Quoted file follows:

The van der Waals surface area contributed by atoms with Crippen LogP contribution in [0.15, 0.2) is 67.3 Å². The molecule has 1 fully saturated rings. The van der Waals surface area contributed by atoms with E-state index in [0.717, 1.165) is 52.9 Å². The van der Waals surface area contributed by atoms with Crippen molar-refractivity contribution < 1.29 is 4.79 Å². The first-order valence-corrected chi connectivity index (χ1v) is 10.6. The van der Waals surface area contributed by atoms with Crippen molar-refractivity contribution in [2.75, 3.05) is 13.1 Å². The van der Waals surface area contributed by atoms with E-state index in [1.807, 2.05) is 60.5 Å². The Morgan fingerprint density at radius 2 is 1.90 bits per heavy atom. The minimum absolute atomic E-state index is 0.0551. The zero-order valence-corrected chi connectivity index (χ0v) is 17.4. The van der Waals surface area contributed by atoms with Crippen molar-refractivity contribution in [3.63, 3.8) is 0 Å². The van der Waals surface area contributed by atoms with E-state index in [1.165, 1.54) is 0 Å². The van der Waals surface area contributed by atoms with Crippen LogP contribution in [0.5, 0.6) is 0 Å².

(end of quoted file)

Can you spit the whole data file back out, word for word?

The van der Waals surface area contributed by atoms with Crippen LogP contribution in [0.15, 0.2) is 67.3 Å². The molecule has 1 fully saturated rings. The van der Waals surface area contributed by atoms with E-state index in [0.717, 1.165) is 52.9 Å². The van der Waals surface area contributed by atoms with Crippen molar-refractivity contribution < 1.29 is 4.79 Å². The first-order valence-corrected chi connectivity index (χ1v) is 10.6. The van der Waals surface area contributed by atoms with Crippen molar-refractivity contribution in [2.75, 3.05) is 13.1 Å². The van der Waals surface area contributed by atoms with E-state index in [1.807, 2.05) is 60.5 Å². The Morgan fingerprint density at radius 2 is 1.90 bits per heavy atom. The minimum absolute atomic E-state index is 0.0551. The zero-order valence-corrected chi connectivity index (χ0v) is 17.4. The van der Waals surface area contributed by atoms with Crippen molar-refractivity contribution in [3.63, 3.8) is 0 Å². The van der Waals surface area contributed by atoms with E-state index in [1.165, 1.54) is 0 Å². The van der Waals surface area contributed by atoms with Crippen LogP contribution in [0.5, 0.6) is 0 Å².